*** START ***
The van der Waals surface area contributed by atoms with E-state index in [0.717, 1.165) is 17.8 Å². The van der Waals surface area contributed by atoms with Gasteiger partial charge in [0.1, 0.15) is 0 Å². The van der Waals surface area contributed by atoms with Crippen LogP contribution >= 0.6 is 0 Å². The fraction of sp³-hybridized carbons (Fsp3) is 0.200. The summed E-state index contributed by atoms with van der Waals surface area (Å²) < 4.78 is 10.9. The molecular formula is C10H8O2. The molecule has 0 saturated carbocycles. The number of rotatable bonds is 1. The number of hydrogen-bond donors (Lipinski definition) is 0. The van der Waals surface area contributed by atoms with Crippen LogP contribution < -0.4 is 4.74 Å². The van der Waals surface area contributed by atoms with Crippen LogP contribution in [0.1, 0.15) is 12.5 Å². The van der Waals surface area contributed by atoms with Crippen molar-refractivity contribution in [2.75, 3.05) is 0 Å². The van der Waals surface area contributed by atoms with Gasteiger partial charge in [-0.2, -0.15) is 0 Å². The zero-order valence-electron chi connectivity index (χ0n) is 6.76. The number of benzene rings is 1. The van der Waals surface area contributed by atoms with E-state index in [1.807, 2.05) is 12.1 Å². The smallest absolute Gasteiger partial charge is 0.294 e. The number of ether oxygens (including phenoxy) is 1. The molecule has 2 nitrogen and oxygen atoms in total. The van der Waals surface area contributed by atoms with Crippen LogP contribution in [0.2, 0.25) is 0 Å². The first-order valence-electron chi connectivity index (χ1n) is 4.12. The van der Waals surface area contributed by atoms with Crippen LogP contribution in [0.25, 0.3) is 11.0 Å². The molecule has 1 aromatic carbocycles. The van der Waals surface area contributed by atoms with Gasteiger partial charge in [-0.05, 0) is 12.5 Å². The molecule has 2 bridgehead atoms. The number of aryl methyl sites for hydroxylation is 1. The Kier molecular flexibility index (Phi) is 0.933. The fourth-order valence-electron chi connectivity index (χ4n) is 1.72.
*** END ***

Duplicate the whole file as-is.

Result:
The van der Waals surface area contributed by atoms with E-state index in [0.717, 1.165) is 17.8 Å². The van der Waals surface area contributed by atoms with Gasteiger partial charge in [0.1, 0.15) is 0 Å². The van der Waals surface area contributed by atoms with Crippen LogP contribution >= 0.6 is 0 Å². The fraction of sp³-hybridized carbons (Fsp3) is 0.200. The summed E-state index contributed by atoms with van der Waals surface area (Å²) < 4.78 is 10.9. The molecular formula is C10H8O2. The molecule has 0 saturated carbocycles. The number of rotatable bonds is 1. The number of hydrogen-bond donors (Lipinski definition) is 0. The van der Waals surface area contributed by atoms with Crippen LogP contribution < -0.4 is 4.74 Å². The van der Waals surface area contributed by atoms with Crippen LogP contribution in [0.1, 0.15) is 12.5 Å². The van der Waals surface area contributed by atoms with Crippen molar-refractivity contribution in [2.75, 3.05) is 0 Å². The van der Waals surface area contributed by atoms with Gasteiger partial charge in [-0.2, -0.15) is 0 Å². The zero-order valence-electron chi connectivity index (χ0n) is 6.76. The number of benzene rings is 1. The van der Waals surface area contributed by atoms with E-state index in [1.807, 2.05) is 12.1 Å². The smallest absolute Gasteiger partial charge is 0.294 e. The number of ether oxygens (including phenoxy) is 1. The molecule has 2 nitrogen and oxygen atoms in total. The van der Waals surface area contributed by atoms with Crippen LogP contribution in [0.2, 0.25) is 0 Å². The first-order valence-electron chi connectivity index (χ1n) is 4.12. The van der Waals surface area contributed by atoms with Crippen LogP contribution in [0.25, 0.3) is 11.0 Å². The molecule has 1 aromatic carbocycles. The van der Waals surface area contributed by atoms with Gasteiger partial charge in [-0.05, 0) is 12.5 Å². The molecule has 2 bridgehead atoms. The number of aryl methyl sites for hydroxylation is 1. The Kier molecular flexibility index (Phi) is 0.933. The fourth-order valence-electron chi connectivity index (χ4n) is 1.72.